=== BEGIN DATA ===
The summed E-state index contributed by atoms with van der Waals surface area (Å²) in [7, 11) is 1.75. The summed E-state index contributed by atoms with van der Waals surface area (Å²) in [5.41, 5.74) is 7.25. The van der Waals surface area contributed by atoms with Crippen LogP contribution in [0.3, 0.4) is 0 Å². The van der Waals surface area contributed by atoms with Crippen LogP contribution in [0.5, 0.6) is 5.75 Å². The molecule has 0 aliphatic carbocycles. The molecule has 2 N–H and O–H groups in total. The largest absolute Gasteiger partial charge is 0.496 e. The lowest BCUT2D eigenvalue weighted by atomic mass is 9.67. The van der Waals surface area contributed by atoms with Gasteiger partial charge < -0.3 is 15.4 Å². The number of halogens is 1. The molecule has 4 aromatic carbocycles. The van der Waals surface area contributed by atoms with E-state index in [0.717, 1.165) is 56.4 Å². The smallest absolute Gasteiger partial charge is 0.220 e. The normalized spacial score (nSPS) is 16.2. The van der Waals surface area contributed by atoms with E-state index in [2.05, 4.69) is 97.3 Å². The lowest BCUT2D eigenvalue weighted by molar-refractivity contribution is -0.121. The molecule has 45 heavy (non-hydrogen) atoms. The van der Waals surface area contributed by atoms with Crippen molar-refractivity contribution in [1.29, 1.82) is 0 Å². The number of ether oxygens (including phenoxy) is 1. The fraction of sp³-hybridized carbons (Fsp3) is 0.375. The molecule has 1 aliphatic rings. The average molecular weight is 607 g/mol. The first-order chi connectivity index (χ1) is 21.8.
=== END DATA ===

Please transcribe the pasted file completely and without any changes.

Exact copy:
The summed E-state index contributed by atoms with van der Waals surface area (Å²) in [7, 11) is 1.75. The summed E-state index contributed by atoms with van der Waals surface area (Å²) in [5.41, 5.74) is 7.25. The van der Waals surface area contributed by atoms with Crippen LogP contribution in [0.3, 0.4) is 0 Å². The van der Waals surface area contributed by atoms with Crippen LogP contribution in [0.5, 0.6) is 5.75 Å². The molecule has 0 aliphatic carbocycles. The molecule has 2 N–H and O–H groups in total. The largest absolute Gasteiger partial charge is 0.496 e. The lowest BCUT2D eigenvalue weighted by atomic mass is 9.67. The van der Waals surface area contributed by atoms with Gasteiger partial charge < -0.3 is 15.4 Å². The number of halogens is 1. The molecule has 4 aromatic carbocycles. The van der Waals surface area contributed by atoms with E-state index in [0.717, 1.165) is 56.4 Å². The smallest absolute Gasteiger partial charge is 0.220 e. The normalized spacial score (nSPS) is 16.2. The van der Waals surface area contributed by atoms with E-state index in [2.05, 4.69) is 97.3 Å². The lowest BCUT2D eigenvalue weighted by molar-refractivity contribution is -0.121. The molecule has 45 heavy (non-hydrogen) atoms. The van der Waals surface area contributed by atoms with Crippen molar-refractivity contribution in [1.29, 1.82) is 0 Å². The number of ether oxygens (including phenoxy) is 1. The fraction of sp³-hybridized carbons (Fsp3) is 0.375. The molecule has 1 aliphatic rings. The average molecular weight is 607 g/mol. The first-order chi connectivity index (χ1) is 21.8.